When you think of where your iPods, cell phones, computers and electronic motors come from, consider this: the three to five-fold jump in Chinese rare earth prices threaten to send those gadget prices up astronomically quicker than you thought possible.
Heck, if it gets really bad, electronics would disappear from the shelves, and products that depend on these materials would see prices skyrocket – possibly bankrupting the very companies that depend on these sales.
So how do you play it?
You buy the hell out of rare earth stocks, like the Greenland play we’ve reported on, or Molycorp, Rare Earth Elements, you name it.
It’s so bad, according to The Financial Times that “industrial buyers are in shock after witnessing the price of rare earths such as cerium oxide jumping 475 per cent in just five months, amid falling supplies.”
Fortunately, prices for light rare earths, which include cerium could see downward pricing pressures, as compared to heavy rare earths. That’s because when Molycorp’s mine is up and running, we’ll have a significant source of light rare earths.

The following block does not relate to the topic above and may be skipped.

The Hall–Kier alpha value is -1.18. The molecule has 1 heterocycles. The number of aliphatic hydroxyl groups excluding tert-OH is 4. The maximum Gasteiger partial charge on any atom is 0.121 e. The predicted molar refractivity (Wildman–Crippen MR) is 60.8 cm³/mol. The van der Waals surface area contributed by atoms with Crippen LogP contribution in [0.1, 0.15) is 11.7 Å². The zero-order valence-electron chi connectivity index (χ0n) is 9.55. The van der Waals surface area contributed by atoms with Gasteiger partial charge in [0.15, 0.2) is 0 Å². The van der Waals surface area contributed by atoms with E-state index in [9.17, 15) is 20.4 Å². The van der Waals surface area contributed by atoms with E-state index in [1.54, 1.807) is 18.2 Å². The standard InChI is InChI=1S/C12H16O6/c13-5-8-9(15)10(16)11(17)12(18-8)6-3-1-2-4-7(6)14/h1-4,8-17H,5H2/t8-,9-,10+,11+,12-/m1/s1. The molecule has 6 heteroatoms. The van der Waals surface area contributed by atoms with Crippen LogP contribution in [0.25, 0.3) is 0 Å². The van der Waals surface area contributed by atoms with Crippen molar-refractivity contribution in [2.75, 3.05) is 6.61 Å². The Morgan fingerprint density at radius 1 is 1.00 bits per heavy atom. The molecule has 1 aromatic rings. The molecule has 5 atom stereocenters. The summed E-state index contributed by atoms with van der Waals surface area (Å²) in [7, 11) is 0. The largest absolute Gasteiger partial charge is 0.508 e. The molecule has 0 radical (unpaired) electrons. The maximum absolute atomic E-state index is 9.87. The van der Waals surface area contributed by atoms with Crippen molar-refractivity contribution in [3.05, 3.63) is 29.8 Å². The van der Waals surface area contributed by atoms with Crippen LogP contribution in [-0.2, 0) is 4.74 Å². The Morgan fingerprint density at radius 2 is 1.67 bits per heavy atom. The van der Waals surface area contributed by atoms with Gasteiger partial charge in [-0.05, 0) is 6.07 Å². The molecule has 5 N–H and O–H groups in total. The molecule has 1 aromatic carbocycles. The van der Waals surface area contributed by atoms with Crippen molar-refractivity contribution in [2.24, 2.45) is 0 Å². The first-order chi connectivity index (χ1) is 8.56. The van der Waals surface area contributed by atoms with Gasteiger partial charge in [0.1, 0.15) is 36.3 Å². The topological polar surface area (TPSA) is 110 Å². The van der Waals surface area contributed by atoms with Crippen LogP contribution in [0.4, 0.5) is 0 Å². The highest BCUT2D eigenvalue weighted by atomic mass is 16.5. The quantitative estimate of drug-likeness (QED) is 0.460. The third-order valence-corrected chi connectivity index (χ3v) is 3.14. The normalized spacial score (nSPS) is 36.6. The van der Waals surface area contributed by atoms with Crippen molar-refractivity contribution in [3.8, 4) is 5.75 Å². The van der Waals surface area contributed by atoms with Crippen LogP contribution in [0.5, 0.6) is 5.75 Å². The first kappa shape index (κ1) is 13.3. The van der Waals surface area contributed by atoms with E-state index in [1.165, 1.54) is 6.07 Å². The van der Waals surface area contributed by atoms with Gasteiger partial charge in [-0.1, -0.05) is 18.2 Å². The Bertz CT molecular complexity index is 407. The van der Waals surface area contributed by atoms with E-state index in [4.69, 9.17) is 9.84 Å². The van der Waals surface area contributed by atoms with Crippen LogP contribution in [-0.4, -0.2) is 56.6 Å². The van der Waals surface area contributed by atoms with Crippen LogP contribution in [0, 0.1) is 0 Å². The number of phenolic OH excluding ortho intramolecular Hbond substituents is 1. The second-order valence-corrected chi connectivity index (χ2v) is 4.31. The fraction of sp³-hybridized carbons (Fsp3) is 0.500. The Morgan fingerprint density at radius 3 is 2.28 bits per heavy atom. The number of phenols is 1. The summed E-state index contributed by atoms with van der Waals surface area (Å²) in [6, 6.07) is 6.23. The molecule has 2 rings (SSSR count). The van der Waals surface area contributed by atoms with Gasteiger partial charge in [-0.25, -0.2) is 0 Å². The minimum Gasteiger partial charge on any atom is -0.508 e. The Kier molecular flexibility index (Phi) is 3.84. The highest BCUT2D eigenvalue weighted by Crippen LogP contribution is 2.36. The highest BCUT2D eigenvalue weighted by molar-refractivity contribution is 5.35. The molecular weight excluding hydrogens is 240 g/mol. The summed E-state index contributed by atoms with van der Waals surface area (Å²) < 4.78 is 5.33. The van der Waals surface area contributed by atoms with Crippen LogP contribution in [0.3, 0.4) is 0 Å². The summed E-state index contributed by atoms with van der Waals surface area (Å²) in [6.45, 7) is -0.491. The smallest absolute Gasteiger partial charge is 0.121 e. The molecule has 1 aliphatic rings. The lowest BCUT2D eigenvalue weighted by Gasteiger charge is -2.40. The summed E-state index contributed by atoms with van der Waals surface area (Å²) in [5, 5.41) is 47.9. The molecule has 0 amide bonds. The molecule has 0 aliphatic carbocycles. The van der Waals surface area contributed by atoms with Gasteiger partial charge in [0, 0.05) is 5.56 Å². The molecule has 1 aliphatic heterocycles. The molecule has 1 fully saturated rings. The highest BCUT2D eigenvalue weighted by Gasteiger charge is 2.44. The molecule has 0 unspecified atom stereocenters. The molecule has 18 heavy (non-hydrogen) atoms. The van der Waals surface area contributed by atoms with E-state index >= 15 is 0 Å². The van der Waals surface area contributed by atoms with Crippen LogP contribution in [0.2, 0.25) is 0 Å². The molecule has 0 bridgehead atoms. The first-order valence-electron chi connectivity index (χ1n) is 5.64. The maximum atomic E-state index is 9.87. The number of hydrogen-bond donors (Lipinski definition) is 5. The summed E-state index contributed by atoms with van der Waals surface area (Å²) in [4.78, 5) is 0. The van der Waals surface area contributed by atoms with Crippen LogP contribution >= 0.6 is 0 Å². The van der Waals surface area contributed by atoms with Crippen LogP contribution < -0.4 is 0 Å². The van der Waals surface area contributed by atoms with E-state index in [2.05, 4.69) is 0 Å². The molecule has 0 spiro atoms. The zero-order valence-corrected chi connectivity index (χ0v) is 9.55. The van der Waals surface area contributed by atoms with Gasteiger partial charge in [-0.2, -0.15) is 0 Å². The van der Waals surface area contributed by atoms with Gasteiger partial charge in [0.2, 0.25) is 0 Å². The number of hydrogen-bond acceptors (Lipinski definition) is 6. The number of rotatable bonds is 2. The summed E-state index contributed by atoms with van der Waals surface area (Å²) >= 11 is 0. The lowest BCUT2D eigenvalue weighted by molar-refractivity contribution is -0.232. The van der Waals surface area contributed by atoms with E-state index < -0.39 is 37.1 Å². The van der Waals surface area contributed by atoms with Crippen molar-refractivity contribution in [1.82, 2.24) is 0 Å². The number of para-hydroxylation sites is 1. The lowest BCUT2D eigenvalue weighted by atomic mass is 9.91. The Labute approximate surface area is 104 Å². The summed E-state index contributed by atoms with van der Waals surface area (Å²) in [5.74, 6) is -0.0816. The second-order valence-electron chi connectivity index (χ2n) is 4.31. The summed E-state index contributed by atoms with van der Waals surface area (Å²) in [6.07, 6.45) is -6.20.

Given this and other light rare earth streams likely to come online shortly, additional supply will send light rare earth prices down.
However, heavy rare earth prices are likely to surge even higher. But this could improve, too, which is why I recently conducted an interview with a small, up and coming rare earth company that’s looking to drill for heavy rare earths just miles from Molycorp’s mines…
And if all pans out the way we think it will, this small 30-cent company could explode.
I’ll have more information on the company, the interview, and its prospects in next Thursday’s Wealth Daily. Stay tuned.